Mayor strives to improve Grand Prix safety
ELKTON — Last weekend’s Mini Grand Prix, which left a go-kart driver with three broken vertebrae, was a wake-up call for Mayor Rob Alt, who pushed town officials and race organizers to rethink safety enhancements when the race returns next year.
“I had to tell you, I had to run home a couple times to drink some Pepto-Bismol,” he said during Wednesday’s workshop session. “Serving as the leadership of the town of Elkton, our priority, in my opinion, is the safety of our residents. That’s what I look at when I’m out there.”
The Mini Grand Prix, which benefits the Cancer Care Center at Union Hospital, has been steadily growing in participation and its audience in the last three years. The race involves stock karts, which typically go up to 36 mph, and modified karts, which range between 40 to 45 mph, zipping around corners in the downtown district.
However, Tim Heaps of Elkton crashed into a hay bale bumper, reinforced with a tire and a snow fence, while turning from Main Street to Bow Street. Heaps flew off his ride with the go-kart coming to a stop several feet away, missing a piece of its bumper. Heaps broke three vertebrae in his back, although he is “still getting around” and expected to heal without surgery, his wife Amanda Heaps told the Whig.
Days later, Alt opened discussion during a public meeting on what improvements that could be made to the event. Among his concerns were that there was no ambulance or a medical treatment station set up on site and the lack of safety harnesses used by drivers.
It took 20 to 25 minutes for paramedics to arrive on scene, the mayor said. Drivers do sign waivers, but Alt stressed that his concern was about the potential for a cart to crash over the buffers and strike a pedestrian or a child. He also shared concerns about the conduct of the drivers.
“Probably the worst of it all, frankly, was when two drivers collided and then got out and started using profanity for several minutes right in front of children,” he said.
Elkton officials had talked about possibly moving the Mini Grand Prix to Meadow Park so that pedestrians would have a lane to walk, but that would involve a complicated permitting process since the park is in a flood zone. Brandon Hollenbaugh, owner of Premier Auto & Tire which organizes the event, told the Whig that moving the event would also probably stall the event out.
“Drivers want to drive on the street, because that’s something they don’t get to do,” Hollenbaugh said Thursday. “You know, overall, we had a good day and there’s always room for improvement, but we’re enriching so many people’s lives. It’s a good cause, and we’re out there having good, clean fun and something unfortunate happened this time.”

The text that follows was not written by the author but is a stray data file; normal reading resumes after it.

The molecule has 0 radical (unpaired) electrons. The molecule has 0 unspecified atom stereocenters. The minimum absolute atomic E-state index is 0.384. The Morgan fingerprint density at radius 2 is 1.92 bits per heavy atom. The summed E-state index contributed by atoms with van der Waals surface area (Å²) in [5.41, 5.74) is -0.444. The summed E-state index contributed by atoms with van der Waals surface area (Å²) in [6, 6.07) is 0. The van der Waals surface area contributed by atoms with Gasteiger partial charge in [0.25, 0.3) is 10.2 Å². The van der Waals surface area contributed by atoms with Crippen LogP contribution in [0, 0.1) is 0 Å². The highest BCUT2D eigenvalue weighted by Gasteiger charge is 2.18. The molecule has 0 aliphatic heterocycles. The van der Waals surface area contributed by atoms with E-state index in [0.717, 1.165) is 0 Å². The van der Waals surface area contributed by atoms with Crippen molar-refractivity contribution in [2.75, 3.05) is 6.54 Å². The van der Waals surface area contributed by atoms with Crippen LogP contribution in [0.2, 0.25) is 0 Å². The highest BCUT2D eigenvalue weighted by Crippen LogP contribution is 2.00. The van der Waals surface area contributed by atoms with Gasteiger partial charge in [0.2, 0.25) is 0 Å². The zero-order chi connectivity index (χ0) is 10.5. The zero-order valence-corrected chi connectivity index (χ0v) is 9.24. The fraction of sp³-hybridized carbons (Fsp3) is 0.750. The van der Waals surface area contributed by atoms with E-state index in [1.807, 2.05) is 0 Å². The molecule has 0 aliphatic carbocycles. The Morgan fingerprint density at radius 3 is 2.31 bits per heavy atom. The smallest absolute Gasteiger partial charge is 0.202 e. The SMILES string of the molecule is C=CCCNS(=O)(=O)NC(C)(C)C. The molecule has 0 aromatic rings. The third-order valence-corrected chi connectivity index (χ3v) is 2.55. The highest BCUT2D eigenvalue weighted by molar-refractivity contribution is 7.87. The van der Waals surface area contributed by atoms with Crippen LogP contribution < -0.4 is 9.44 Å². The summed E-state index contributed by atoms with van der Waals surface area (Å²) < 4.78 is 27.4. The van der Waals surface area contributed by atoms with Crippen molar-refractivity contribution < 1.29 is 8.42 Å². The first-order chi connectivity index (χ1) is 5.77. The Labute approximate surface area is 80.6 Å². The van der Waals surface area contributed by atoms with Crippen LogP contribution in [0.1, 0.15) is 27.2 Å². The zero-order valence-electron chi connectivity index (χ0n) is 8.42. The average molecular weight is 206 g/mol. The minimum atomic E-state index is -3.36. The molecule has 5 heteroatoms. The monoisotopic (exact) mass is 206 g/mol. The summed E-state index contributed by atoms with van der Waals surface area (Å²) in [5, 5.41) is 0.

The race is expected to generate between $26,000 and $27,000 in donations to Union Hospital, although Hollenbaugh said that the final count is not in yet.
Hollenbaugh added that there have been several safety improvements made since last year’s race. The Oct. 6 race included 350 hay bales and 400 tires to act as buffers, compared to the 125 hay bales and 200 tires in the 2017 event. Snow fence also lined the course to act as a catch along two major turns this year, instead of one turn.
There’s also more restrictions on go-kart modifications that specifically limit speed in the back wheels, Hollenbaugh added. Participants also sign waivers and Hollenbaugh added that drivers undergo a twohour practice session in a parking lot on Chesapeake Boulevard 15 weeks before the event.
“[The crash] definitely opened my eyes,” Hollenbaugh said. “Within 45 minutes after the crash, we made drastic changes. We put a caution out and had drivers drive in a single-file line around that turn and then they could accelerate.”
He added that in the future it’s likely there would be more tire bumpers than hay bales, because go-karts can bounce off a tire. Hay bales don’t absorb the impact as well and there were also times when organizers had to clean Main Street of hay so go-karts didn’t slide, Hollenbaugh said.
As for why the go-karts don’t have harnesses, Hollenbaugh said that’s true to industry standards.
“The steering shaft bends on impact and it’s a deep-well seat. In theory, the hay bale is enough to sustain a blow. Go-karts drivers found in the past that they’re more likely to get injured with a harness,” he said.
Alt also read five letters from Main Street merchants who advocated to keep the Mini Grand Prix in downtown Elkton into the record during Wednesday’s meeting.
“My message is not to eliminate the Grand Prix,” he said. “We have to continue to make this safer. I know there’s been some improvements, but we’re strides away.”
Waiting for a Singerly Fire Company ambulance to arrive, people gather around Tim Heaps, an injured racer, to render aid after he wiped out at a turn in the Mini Grand Prix Saturday in Elkton.